What Does It Mean to Be an Obligate Carnivore?

cat caught a mouse

Your cat, like all cats, is an obligate carnivore, or true carnivore. What exactly does that mean? In this article, we will examine what carnivores are, what obligate carnivores, why cats are obligate carnivores, and what all of this means for your cat’s health, well-being, and diet.

What is a Carnivore?

There are three types of eaters within the animal kingdom: carnivores, herbivores and omnivores. Carnivores eat meat-based diets, while herbivores thrive on plant-based diets, and omnivores can eat both meat and plants. A carnivore thrives on a diet of meat.

What is an Obligate Carnivore?

The word “obligate” means “by necessity.” Cats are obligate carnivores, which simply means that they must eat meat in order to survive. Eating meat is a biological necessity for them. Cats cannot survive on a vegetarian or vegan diet. Obligate carnivores may also be referred to as “hypercarnivores.”

Why is a Cat an Obligate Carnivore?

To answer the question of why cats are obligate carnivores, you must understand that all felines are obligate carnivores – from domestic house cats to wild mountain lions. Throughout all of their evolutionary history, cats have needed meat to survive.

Obligate carnivores cannot make amino acids and certain vitamins in their own bodies, the way omnivores and herbivores can do. Over time, they have lost this ability, as the animals they ate had already done that for them.

In short, obligate carnivores, like cats, lack the enzyme that is necessary to split carotene, which is derived from plants, into vitamin A. They can only get vitamin A in their diets from eating the liver of their prey. Obligate carnivores also cannot synthesize essential long-chain unsaturated fatty acids that other animals can synthesize from plants. They also cannot form niacin from tryptophan, and have a high necessity for taurine and arginine, both of which are found in the flesh of animals.

Cats and other obligate carnivores meet their blood sugar requirements by breaking down protein, rather than carbohydrates, in their diet. If they don’t get enough protein in their diets (i.e., from meat), they will start to break down their own body organs and muscles to get the necessary protein.

As a side note, cats have the shortest digestive tract compared to their body size of just about any mammal. Their digestive system has adapted to eating raw meat, and their metabolisms have changed as they don’t need to be efficient at breaking down carbohydrates (since they don’t eat many of them).

What Other Animals are Obligate Carnivores?

In addition to all members of the Felidae family, other animals that must eat meat in order to survive include dolphins, mink, seals, tarsiers, walruses, sea lions, snakes, raptors, crocodiles, sharks, spiders, pinnipeds, and axoloti.

Cat watching a mouse

How Have Cats’ Bodies Adapted to Make Them Effective Obligate Carnivores?

Cats have some unique physical characteristics that make being an obligate carnivore even easier for them:

  • Shorter digestive tract (mentioned above) makes it easier to digest raw flesh
  • Sharp pointed teeth that do not line up with each other to rip meat effectively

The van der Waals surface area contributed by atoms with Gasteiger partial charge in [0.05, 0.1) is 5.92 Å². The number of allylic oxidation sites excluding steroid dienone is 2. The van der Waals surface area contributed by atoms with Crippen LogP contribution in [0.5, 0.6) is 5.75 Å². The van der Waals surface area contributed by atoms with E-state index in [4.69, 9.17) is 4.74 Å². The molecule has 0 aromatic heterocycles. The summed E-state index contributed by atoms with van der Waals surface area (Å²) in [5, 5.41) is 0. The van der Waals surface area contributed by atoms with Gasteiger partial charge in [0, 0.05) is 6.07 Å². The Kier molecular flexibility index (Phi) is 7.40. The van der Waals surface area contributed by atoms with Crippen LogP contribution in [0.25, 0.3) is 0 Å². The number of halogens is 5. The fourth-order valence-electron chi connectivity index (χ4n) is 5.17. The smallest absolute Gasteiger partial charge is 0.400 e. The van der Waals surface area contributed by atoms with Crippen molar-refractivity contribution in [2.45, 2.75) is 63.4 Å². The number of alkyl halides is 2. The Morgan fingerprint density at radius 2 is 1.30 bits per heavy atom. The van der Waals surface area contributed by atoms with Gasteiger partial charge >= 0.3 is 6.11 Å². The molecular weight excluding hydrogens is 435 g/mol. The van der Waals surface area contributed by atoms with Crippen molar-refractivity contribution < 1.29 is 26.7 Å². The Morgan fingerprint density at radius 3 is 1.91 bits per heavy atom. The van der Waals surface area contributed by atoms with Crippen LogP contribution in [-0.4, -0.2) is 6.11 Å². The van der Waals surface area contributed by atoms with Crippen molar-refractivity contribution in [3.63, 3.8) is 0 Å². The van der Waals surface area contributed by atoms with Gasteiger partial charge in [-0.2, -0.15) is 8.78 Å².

• Sharp claws to attack prey
  • Strong jaws that open wide to rip meat from prey
  • No amylase in their saliva (an enzyme that helps herbivores and omnivores break down plant cells while chewing)
  • Forward-facing ears made up of 20 muscles helps them detect prey
  • Eyes on the front of the head with many rod cells in the retina, making it easier to see prey in low light
  • Receive energy from fat and proteins, not carbohydrates

What Is the Best Diet to Feed My Cat?

Cats need meat-based diets that are high in moisture, have few to no carbohydrates, and contain quality sources of muscle meat. Raw diets can do this (see below). Traditional kibble-based cat food diets are low in moisture and may be high in meat meals, grain and starches to hold the kibble together. They are not necessarily the best diet for your cat.

What If I Want to Feed My Cat a Vegan Diet?

The ASPCA (American Society for the Prevention of Cruelty to Animals) does not recommend feeding your cat a vegan diet. They need meat in order to survive and thrive. Cats cannot get their necessary nutrients from plants or fungi.

Should I Feed My Cat a Raw Diet?

Raw diets have become popular among pet owners in recent years. They can provide cats with more efficient amounts of protein than processed diets. However, if you are switching your cat to a raw diet, do so gradually, not suddenly. Bacteria can be carried in raw foods that are not prepared properly and can make your cat (and others in the household) sick.

Talk to your veterinarian if you are interested in starting your cat on a raw diet. There are many choices available on the market, and they can direct you to the best one for your cat.

What Can Feeding My Cat the Wrong Diet Do to Their Health?

If a cat eats the wrong type of diet (one that is not primarily meat-based, and is full of fillers and meals), the following health problems can occur:

  • Diabetes
  • Obesity
  • Kidney disease
  • Urinary tract infections
  • Dental disease
  • Formation of urinary crystals and blockages

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